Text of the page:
SEJONG, - South Korean health authorities revealed a significant vaccination initiative targeting the nation's cattle population on Wednesday, in an attempt to curb the spread of lumpy skin disease. The disease has seen a rise in confirmed cases to 29 since its first-ever outbreak in the country last Friday.
According to a news release by Yonhap News Agency, the plan aims to vaccinate all cattle in the nation by early next month. The ministry is currently in negotiations to secure 4 million vaccine doses. The ministry added that if the vaccination program proceeds without interruption, outbreaks should stabilize within November.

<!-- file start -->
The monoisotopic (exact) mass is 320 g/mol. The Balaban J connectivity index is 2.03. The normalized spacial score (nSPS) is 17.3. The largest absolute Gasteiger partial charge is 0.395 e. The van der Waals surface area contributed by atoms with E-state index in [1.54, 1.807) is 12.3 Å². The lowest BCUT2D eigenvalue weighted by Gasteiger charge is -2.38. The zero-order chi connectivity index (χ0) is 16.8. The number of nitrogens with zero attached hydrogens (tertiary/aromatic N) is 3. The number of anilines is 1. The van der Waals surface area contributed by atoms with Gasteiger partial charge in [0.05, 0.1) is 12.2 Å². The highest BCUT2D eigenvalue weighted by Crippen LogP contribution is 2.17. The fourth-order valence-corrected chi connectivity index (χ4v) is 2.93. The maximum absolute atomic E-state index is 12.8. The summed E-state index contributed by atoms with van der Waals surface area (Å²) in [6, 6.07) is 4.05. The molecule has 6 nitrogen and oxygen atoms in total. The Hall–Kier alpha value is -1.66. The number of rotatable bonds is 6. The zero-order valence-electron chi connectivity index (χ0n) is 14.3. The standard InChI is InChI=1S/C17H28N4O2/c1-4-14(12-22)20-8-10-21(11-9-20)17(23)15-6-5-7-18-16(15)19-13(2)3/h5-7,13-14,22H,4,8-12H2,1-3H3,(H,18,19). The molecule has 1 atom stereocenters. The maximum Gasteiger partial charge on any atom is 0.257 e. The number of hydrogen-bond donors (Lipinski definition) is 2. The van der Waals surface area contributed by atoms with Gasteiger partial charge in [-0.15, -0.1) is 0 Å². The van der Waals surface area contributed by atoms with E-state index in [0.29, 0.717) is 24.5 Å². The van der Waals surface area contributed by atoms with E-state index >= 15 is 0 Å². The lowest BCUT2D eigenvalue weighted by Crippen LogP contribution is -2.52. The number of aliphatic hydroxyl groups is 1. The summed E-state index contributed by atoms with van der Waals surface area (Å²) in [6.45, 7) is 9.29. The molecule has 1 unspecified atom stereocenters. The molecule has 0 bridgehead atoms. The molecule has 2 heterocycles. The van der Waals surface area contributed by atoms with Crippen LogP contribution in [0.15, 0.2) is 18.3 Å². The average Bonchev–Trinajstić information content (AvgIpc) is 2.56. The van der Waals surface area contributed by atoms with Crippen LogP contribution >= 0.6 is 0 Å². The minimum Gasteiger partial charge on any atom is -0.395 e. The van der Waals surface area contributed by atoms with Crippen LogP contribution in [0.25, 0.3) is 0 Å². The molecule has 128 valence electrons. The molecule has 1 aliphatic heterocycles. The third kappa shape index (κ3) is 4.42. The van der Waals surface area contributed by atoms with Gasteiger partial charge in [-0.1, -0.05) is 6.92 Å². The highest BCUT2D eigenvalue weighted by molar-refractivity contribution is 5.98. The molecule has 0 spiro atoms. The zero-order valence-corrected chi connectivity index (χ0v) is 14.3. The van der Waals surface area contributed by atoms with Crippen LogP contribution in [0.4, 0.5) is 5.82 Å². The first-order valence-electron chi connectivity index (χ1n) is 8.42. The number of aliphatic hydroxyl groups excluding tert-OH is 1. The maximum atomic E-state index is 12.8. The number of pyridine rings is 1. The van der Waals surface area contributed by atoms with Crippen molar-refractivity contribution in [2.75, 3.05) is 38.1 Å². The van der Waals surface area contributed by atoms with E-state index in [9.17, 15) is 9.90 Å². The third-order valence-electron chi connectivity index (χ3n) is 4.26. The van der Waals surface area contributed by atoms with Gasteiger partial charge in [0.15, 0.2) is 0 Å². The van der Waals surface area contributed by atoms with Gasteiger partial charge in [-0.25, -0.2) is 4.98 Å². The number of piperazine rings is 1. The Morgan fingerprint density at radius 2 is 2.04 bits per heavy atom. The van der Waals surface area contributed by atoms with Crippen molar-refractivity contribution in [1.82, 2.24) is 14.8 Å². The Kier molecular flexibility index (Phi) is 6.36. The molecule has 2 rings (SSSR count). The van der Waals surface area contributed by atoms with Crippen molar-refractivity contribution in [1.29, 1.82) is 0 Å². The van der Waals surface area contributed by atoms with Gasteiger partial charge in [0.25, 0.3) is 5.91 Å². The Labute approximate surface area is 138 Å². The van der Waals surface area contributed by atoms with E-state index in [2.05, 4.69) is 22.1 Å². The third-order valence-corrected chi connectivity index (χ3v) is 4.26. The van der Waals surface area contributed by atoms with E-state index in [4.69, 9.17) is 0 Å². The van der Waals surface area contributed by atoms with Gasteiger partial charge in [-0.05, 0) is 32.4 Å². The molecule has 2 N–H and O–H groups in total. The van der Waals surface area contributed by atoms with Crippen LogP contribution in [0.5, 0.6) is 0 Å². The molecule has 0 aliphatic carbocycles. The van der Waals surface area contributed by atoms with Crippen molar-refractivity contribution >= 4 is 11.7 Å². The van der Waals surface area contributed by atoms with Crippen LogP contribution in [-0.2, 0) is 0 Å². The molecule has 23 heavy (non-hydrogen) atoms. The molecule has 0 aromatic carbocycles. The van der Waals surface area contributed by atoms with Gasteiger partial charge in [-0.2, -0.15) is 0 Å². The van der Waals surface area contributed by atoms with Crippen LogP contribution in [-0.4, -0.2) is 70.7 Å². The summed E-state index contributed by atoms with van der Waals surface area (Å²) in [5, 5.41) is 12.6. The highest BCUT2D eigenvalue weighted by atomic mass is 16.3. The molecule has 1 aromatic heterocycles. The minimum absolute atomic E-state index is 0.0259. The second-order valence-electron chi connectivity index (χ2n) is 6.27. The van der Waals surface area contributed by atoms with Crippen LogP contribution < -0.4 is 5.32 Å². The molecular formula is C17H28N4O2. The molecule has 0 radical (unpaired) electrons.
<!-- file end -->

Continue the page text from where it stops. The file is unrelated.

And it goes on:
In addition to vaccinations, health authorities and local governments are increasing efforts to prevent the disease from spreading further. Measures include the mobilization of disinfection facilities and restrictions on livestock transportation. South Chungcheong Province, the first region to report a confirmed case, is operating 19 disinfection facilities and 12 control posts.
Meanwhile, Anseong, the largest cattle producer in the greater Seoul region, is taking extra precautions despite no confirmed cases yet. The city is home to over 1,600 farms raising 100,000 head of cattle. The government also intends to ban the movement of cattle out of infected areas until the completion of the vaccination program.
Health authorities are currently investigating the origins of the virus in the country, including the possibility of infected mosquitoes being transported by air currents or ships. The disease is highly infectious among cattle and buffalo and causes skin lesions, fever, and loss of appetite.